Tried to follow the NFT stuff in the show. All I got is, that a NFT is a convenient way to create virtual and artificial rarity for non-rare stuff. 

 

Maybe I am too stupid to understand, but my summary is: "Let's milk collectors.". Please correct me, where I missed the point.

Answer for NFTs in general: there's wide number of use cases beyond "this is a one-of a kind digital work (which anybody can copy+paste)". As Andrew said, NFTs are proof of some kind of ownership (a buyer should know what that specific ownership is, because it will differ from NFT to NFT) and have on-blockchain contracts built into them that can do interesting things. Unfortunately big buck "tulip mania" NFT sales have overtaken the news.

 

Answer for my game NFT in particular: the buyer doesn't lose rights to using/selling the rom (and cart) after they sell the NFT on the open market - in fact, if there are future updates, they will have access to them long after they've sold the NFT. I don't think that's milking collectors.

 

It does expose the game distribution to a perfect market, however, which has interesting features. People may speculate on the demand for the NFT. The price may go up for a desirable game, the price will likely go down for one that's not desirable. In the traditional distribution method, speculators will buy up limited runs of certain games, and sell them on ebay. My distribution method discourages that behaviour, and even sends a small portion of that speculation market back to the author.

 

I have little doubt many people will still conclude I'm trying to milk gamers, collectors, and their mother-in-law, with my NFT. I can only say that my motive isn't participating in tulip mania here - if I wanted that I would have just allowed access to the rom when you hold the NFT. I'm positive that the future distribution of works from small artists will someday look like something like my experiment, and I wanted to participate in one of the first baby steps toward that, but honestly I'm probably a decade too early here for an number of reasons. I'm not expecting any AA buyer participation, and don't encourage it either - I strongly recommend that people should stay away from any crypto propositions they don't understand. (the exact same recommendation should go for any fiat currency propositions, too.)

 

I was hesitant about creating an AA thread about the project (legit wasn't looking to encourage any AA buying participation) but if you or anyone else wants to go into more depth, or has more questions, I can go ahead and do that. Let me know.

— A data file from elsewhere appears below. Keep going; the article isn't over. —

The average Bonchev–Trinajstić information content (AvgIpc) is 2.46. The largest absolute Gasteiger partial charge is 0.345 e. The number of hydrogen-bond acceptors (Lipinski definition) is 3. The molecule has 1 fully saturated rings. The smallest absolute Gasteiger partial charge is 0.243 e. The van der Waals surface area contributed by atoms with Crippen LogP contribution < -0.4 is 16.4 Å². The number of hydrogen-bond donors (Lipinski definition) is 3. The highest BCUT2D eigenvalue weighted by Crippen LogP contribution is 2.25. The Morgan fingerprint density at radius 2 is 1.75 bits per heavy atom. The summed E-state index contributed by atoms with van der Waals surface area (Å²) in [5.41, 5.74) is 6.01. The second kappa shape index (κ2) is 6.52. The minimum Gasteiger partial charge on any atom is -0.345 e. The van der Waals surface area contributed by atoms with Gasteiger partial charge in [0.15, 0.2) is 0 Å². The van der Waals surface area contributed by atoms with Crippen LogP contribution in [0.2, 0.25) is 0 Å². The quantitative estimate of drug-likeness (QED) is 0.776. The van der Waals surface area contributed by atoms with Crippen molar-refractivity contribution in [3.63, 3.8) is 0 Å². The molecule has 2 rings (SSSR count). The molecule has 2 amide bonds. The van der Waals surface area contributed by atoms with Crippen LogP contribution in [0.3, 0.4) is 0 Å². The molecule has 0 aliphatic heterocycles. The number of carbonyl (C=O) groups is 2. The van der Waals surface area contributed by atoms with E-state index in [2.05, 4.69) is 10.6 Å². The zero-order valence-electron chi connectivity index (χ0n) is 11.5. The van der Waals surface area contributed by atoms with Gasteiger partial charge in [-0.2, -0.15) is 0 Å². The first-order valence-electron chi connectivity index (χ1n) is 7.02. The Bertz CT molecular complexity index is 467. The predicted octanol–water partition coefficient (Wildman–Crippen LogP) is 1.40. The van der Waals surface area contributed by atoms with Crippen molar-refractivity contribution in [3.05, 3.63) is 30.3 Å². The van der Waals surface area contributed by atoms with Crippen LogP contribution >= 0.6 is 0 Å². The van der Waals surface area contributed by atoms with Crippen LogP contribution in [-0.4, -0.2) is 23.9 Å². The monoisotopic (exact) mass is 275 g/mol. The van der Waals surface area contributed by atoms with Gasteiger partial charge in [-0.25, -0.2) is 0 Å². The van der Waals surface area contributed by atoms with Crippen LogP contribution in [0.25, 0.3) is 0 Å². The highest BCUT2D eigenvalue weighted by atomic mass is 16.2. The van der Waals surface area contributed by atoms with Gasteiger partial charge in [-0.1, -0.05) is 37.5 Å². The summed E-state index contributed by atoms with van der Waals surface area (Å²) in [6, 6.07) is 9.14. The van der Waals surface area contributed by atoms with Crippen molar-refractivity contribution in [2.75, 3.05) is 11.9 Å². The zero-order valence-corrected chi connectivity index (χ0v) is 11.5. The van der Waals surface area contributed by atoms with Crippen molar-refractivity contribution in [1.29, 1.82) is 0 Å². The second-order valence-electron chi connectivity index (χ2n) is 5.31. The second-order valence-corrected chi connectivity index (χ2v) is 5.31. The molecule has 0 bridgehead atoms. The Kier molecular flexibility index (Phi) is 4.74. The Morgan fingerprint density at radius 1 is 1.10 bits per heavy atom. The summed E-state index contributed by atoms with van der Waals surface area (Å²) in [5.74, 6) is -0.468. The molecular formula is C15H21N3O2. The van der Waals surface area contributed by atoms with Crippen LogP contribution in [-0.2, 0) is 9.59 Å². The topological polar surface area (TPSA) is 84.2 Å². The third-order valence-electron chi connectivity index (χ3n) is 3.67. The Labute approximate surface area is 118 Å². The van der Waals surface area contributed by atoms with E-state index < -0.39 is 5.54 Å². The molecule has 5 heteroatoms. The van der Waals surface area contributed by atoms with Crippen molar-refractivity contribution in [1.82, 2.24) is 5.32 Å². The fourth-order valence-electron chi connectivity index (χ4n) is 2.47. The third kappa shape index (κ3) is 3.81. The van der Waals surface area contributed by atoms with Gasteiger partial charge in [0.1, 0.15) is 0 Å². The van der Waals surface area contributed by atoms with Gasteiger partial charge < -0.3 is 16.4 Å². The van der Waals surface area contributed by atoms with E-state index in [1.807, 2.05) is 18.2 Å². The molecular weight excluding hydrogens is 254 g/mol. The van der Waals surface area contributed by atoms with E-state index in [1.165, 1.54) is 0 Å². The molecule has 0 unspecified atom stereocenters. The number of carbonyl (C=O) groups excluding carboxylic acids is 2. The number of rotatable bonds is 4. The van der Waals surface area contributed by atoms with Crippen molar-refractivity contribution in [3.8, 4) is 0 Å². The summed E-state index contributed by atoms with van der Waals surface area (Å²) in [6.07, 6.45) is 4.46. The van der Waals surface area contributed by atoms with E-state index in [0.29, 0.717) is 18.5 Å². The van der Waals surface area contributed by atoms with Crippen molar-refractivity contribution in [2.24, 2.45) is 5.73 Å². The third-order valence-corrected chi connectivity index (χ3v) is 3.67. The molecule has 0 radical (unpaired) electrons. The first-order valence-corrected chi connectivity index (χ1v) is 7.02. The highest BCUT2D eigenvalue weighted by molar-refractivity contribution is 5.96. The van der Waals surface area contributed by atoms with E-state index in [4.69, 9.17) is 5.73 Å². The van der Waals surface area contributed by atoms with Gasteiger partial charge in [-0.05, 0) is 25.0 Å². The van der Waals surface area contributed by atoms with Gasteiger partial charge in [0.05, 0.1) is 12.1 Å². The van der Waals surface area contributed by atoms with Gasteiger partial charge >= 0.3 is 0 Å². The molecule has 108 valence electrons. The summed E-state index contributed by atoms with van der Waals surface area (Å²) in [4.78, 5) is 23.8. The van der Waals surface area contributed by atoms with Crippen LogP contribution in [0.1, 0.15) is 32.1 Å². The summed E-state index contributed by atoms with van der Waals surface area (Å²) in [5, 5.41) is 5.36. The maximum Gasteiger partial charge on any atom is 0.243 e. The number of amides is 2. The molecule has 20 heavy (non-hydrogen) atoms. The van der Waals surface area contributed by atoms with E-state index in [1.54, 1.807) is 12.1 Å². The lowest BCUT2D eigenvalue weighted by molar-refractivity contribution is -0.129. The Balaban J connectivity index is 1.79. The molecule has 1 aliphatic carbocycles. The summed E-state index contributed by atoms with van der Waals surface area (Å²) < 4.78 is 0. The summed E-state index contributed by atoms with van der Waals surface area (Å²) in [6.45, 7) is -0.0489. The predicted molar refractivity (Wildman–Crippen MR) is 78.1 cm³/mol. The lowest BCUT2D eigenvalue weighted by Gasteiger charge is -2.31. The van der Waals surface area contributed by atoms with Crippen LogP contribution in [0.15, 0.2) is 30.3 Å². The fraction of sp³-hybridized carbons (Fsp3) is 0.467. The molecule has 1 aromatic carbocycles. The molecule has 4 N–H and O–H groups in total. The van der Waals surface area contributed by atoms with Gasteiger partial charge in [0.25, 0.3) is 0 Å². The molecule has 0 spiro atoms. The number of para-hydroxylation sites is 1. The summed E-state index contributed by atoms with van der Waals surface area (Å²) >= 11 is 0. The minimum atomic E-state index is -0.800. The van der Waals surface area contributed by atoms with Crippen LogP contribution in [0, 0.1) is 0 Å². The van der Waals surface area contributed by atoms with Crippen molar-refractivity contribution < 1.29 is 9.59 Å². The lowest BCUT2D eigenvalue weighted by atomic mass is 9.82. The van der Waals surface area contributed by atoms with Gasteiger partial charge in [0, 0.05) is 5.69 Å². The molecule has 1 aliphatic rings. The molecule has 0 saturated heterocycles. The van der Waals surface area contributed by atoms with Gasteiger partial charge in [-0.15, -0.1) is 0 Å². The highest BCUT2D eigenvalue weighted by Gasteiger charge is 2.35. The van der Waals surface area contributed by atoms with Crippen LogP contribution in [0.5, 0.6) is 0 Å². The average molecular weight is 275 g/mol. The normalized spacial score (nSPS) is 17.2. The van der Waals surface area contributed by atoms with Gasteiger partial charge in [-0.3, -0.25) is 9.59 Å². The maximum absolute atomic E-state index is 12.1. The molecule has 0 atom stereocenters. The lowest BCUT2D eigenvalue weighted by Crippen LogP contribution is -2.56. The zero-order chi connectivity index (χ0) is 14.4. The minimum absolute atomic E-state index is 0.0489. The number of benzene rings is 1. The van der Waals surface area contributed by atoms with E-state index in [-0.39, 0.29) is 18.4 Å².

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It's in my long-term plans to make an offering on NFT. I just haven't had a "product" that I can sell yet. I'm a bit disappointed not to be "first" but at least I guess I won't cop the flack from making the choice. I like the idea of embedding royalty payments; one of the things that bothers me is seeing something I've sold for (say) $75 -- and for which I actually take-home something under $10 -- being upsold by someone else for $1400 and I see absolutely zero of that profit.  A good summary of the current state of royalties on NFT: https://www.nft-innovation.com/post/how-do-nft-royalties-work. It seems that the royalty implementation is not yet mature, but in principle I very much support the concept of NFTs providing some continuing royalty payment to original artists. For example, we don't seem to shirk at musicians and songwriters being paid for their creative works - so why not game developers, too?

 

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First, I have a general, major antipathy against making money by speculation. And NFTs as they are used here are mainly speculation objects, IMO. 

43 minutes ago, RevEng said:

I have little doubt many people will still conclude I'm trying to milk gamers, collectors, and their mother-in-law, with my NFT. I can only say that my motive isn't participating in tulip mania here...

Then why are you selling it for more than $300? To me that comes over as a pretty greedy price.

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11 minutes ago, Andrew Davie said:

For example, we don't seem to shirk at musicians and songwriters being paid for their creative works - so why not game developers, too?

Because I don't think money will improve our hobby in any way. Money shouldn't be the motivation.

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34 minutes ago, Thomas Jentzsch said:

First, I have a general, major antipathy against making money by speculation. And NFTs as they are used here are mainly speculation objects, IMO. 

Then why are you selling it for more than $300? To me that comes over as a pretty greedy price.

1) If I sell it for $30, there is little motivation for a buyer to resell it vs sitting on it (either for speculation or they can't be bothered) which means no game distribution. There's one NFT.

2) If there's market liquidity, it's not $300 you're spending in the traditional sense. You recoup some-of (or more-than that) upon resale. (again, assuming market liquidity)

 

 

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4 hours ago, Thomas Jentzsch said: